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Beaglelady

knooking vs tunsian

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No.

 

In tunisian, you'll work the first part picking up the stitches from right to left. The second part is removing the stitches from left to right. You cannot pull the hook all the way through because it has a stopper on the end.

 

In knooking you'll eventually pull the cord all the way through the row.

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after watching a video - aren't they more or less the same???

:think

 

Because the knook stitches are picked up very similarly as Tunisian crochet stitches, initially they appear to be the same. But, knooking is literally knitting. True, literal, actual knitting.... with a crochet hook.

 

Tunisian crochet isn't knitting. Although there are loops all across the hook at the beginning, you then close the loops at the end of the row.

 

Tunisian crochet isn't knitting because there is a closing chain running through the top of each row. It is the only true difference between knitting and Tunisian. Tunisian crochet stitches are closed after each row. Knitting stitches are just built one on top of the other.

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Okay....makes sense to me. I've tried Tunisian, but just don't quite get the hang of it. Knooking looks very interesting though. Thank you all for the info!!!

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I have knooking somewhere on my future to do list. Do you use knitting patterns or crochet, or special knooking patterns?

 

Sherry

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Never mind, I found the answer while going through some of the other posts. Thanks.

 

 

Sherry

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Knooking is on my todo list for this summer. As soon as I find the knooking tools I need. Here in BC where I live, its not easy to find. Micheals does not carry them yet.

Going into the US next week on holidays and plan to search there for them. I cannot wait to try this ..

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Knooking is on my todo list for this summer. As soon as I find the knooking tools I need. Here in BC where I live, its not easy to find. Micheals does not carry them yet.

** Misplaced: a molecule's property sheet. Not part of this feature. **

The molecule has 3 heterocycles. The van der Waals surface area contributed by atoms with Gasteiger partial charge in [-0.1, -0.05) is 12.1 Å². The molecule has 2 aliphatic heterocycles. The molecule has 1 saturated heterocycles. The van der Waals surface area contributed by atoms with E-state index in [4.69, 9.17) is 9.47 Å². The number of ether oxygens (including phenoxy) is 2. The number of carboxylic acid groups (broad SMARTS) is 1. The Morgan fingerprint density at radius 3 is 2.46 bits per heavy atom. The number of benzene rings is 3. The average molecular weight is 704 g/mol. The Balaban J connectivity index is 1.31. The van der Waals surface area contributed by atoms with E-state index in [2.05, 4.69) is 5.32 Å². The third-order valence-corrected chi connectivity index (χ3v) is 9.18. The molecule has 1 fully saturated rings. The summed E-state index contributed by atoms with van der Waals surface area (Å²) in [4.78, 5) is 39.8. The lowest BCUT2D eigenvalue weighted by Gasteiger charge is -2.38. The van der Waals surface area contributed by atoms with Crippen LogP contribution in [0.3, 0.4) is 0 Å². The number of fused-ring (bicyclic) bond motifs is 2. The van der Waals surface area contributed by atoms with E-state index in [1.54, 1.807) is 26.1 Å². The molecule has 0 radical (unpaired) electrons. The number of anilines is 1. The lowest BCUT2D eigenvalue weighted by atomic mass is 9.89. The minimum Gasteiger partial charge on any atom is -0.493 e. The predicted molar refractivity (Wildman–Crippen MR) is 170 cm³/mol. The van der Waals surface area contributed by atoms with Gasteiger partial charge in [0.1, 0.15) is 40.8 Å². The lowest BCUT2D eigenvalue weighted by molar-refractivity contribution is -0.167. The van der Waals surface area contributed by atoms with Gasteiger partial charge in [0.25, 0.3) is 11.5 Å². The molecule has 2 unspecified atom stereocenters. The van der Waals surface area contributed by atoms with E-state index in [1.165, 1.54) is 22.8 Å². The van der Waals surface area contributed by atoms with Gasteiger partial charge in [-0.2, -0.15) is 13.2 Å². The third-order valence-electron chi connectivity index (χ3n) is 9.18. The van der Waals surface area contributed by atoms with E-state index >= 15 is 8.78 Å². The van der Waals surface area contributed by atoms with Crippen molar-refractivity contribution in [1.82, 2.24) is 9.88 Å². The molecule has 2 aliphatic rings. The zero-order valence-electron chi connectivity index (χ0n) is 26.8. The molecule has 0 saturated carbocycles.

Going into the US next week on holidays and plan to search there for them. I cannot wait to try this ..

I haven't found any knooking supplies in actual stores here. I haven't really looked either. If you can't find anything, online might be the way to go.

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You can find suggestions of ways to make your own knook by filing down the end of a hook (so there isn't a 'bump' when you insert the cord) and drilling a hole...

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I wanna learn, but haven't had the time or patience to yet. I seen on Knitty Gritty, I think that was the name of the show, how to crochet with knitting needles. Was kinda neat!

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I just watched a video. Am I right that the cord does not stay in but is pulled out with the next row? Thanks. Emmy

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I just watched a video. Am I right that the cord does not stay in but is pulled out with the next row? Thanks. Emmy

 

Once you've completed the row on top of the prior row, the cord can come out of the prior row. It's just there to hold the stitches temporarily until you get the next row on there.

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If you already knit, probably not.  I do knit, and found knooking more difficult (fiddly).  There are 2 differences from real knitting--using a hook for the 'right' needle, and using the hook's cable tail as the left needle.  The part that bugged me was knitting the stitches off the floppy cable -- IMO it's easier to knit the stitches off a firm left needle that holds the stitches cleanly above the fabric instead of digging them off a limp string that buries itself into the fabric.  YMMV

 

Knooking might be easier for some that have hand health issues.  Crochet bugs my wrists more than knitting and me helps to alternate project types--but, I knit overhand and crochet pencil style.

 

If you aren't already a knitter, you might find it easier to get the hang of because the tool is familiar, and you aren't wrangling both a new tool and a new way to make stitches.

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If you already knit, probably not.  I do knit, and found knooking more difficult (fiddly).  There are 2 differences from real knitting--using a hook for the 'right' needle, and using the hook's cable tail as the left needle.  The part that bugged me was knitting the stitches off the floppy cable -- IMO it's easier to knit the stitches off a firm left needle that holds the stitches cleanly above the fabric instead of digging them off a limp string that buries itself into the fabric.  YMMV

 

Knooking might be easier for some that have hand health issues.  Crochet bugs my wrists more than knitting and me helps to alternate project types--but, I knit overhand and crochet pencil style.

 

If you aren't already a knitter, you might find it easier to get the hang of because the tool is familiar, and you aren't wrangling both a new tool and a new way to make stitches.

Thanks, I know how to knit, but I don't do it much,now.  Crochet is easier to keep up with the pattern and much easier to replace stitches after ripping.

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